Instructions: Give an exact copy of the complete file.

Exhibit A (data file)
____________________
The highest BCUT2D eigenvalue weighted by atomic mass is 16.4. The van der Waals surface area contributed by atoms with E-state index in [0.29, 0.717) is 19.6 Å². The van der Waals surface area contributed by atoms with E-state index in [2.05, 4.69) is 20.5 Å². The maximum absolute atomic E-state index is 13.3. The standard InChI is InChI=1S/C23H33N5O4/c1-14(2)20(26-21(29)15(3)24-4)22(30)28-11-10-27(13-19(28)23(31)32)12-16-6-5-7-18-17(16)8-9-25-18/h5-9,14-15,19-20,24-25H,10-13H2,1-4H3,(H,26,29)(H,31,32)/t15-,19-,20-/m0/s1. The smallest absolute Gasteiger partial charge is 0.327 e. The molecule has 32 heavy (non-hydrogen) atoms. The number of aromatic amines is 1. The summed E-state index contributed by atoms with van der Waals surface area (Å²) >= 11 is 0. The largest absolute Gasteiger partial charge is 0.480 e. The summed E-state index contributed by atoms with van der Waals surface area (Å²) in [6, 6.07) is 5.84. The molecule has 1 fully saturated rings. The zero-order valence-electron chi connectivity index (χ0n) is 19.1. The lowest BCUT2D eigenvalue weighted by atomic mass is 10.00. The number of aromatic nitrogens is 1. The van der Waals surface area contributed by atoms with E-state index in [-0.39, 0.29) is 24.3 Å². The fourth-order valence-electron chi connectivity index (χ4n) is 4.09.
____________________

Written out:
The highest BCUT2D eigenvalue weighted by atomic mass is 16.4. The van der Waals surface area contributed by atoms with E-state index in [0.29, 0.717) is 19.6 Å². The van der Waals surface area contributed by atoms with E-state index in [2.05, 4.69) is 20.5 Å². The maximum absolute atomic E-state index is 13.3. The standard InChI is InChI=1S/C23H33N5O4/c1-14(2)20(26-21(29)15(3)24-4)22(30)28-11-10-27(13-19(28)23(31)32)12-16-6-5-7-18-17(16)8-9-25-18/h5-9,14-15,19-20,24-25H,10-13H2,1-4H3,(H,26,29)(H,31,32)/t15-,19-,20-/m0/s1. The smallest absolute Gasteiger partial charge is 0.327 e. The molecule has 32 heavy (non-hydrogen) atoms. The number of aromatic amines is 1. The summed E-state index contributed by atoms with van der Waals surface area (Å²) >= 11 is 0. The largest absolute Gasteiger partial charge is 0.480 e. The summed E-state index contributed by atoms with van der Waals surface area (Å²) in [6, 6.07) is 5.84. The molecule has 1 fully saturated rings. The zero-order valence-electron chi connectivity index (χ0n) is 19.1. The lowest BCUT2D eigenvalue weighted by atomic mass is 10.00. The number of aromatic nitrogens is 1. The van der Waals surface area contributed by atoms with E-state index in [-0.39, 0.29) is 24.3 Å². The fourth-order valence-electron chi connectivity index (χ4n) is 4.09.